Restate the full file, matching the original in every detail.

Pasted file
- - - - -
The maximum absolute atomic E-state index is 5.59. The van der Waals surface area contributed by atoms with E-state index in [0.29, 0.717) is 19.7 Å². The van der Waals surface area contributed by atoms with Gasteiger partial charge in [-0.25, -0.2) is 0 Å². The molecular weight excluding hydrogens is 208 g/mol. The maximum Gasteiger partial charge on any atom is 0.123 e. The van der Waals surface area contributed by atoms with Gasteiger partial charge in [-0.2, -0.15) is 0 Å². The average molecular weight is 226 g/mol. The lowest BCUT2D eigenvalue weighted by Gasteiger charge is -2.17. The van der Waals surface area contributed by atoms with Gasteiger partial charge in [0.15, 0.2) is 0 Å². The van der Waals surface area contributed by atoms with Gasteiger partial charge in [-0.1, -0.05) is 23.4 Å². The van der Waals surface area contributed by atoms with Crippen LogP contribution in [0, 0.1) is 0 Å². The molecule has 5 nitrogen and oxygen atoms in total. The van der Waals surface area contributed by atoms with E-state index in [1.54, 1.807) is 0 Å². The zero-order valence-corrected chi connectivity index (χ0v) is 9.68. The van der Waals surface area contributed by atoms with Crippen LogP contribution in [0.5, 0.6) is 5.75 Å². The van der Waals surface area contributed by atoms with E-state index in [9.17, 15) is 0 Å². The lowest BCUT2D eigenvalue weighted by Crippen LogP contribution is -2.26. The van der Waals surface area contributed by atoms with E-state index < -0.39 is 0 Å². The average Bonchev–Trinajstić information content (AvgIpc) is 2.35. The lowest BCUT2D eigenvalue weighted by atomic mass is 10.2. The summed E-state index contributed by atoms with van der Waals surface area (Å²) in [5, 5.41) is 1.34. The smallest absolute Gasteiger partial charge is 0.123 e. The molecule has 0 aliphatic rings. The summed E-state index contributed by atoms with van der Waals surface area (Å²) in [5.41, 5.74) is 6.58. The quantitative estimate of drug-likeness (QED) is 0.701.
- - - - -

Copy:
The maximum absolute atomic E-state index is 5.59. The van der Waals surface area contributed by atoms with E-state index in [0.29, 0.717) is 19.7 Å². The van der Waals surface area contributed by atoms with Gasteiger partial charge in [-0.25, -0.2) is 0 Å². The molecular weight excluding hydrogens is 208 g/mol. The maximum Gasteiger partial charge on any atom is 0.123 e. The van der Waals surface area contributed by atoms with Gasteiger partial charge in [-0.2, -0.15) is 0 Å². The average molecular weight is 226 g/mol. The lowest BCUT2D eigenvalue weighted by Gasteiger charge is -2.17. The van der Waals surface area contributed by atoms with Gasteiger partial charge in [0.15, 0.2) is 0 Å². The van der Waals surface area contributed by atoms with Gasteiger partial charge in [-0.1, -0.05) is 23.4 Å². The van der Waals surface area contributed by atoms with Crippen LogP contribution in [0, 0.1) is 0 Å². The molecule has 5 nitrogen and oxygen atoms in total. The van der Waals surface area contributed by atoms with E-state index in [1.54, 1.807) is 0 Å². The zero-order valence-corrected chi connectivity index (χ0v) is 9.68. The van der Waals surface area contributed by atoms with Crippen LogP contribution in [0.5, 0.6) is 5.75 Å². The van der Waals surface area contributed by atoms with E-state index in [9.17, 15) is 0 Å². The lowest BCUT2D eigenvalue weighted by Crippen LogP contribution is -2.26. The van der Waals surface area contributed by atoms with E-state index < -0.39 is 0 Å². The average Bonchev–Trinajstić information content (AvgIpc) is 2.35. The lowest BCUT2D eigenvalue weighted by atomic mass is 10.2. The summed E-state index contributed by atoms with van der Waals surface area (Å²) in [5, 5.41) is 1.34. The smallest absolute Gasteiger partial charge is 0.123 e. The molecule has 0 aliphatic rings. The summed E-state index contributed by atoms with van der Waals surface area (Å²) in [5.41, 5.74) is 6.58. The quantitative estimate of drug-likeness (QED) is 0.701.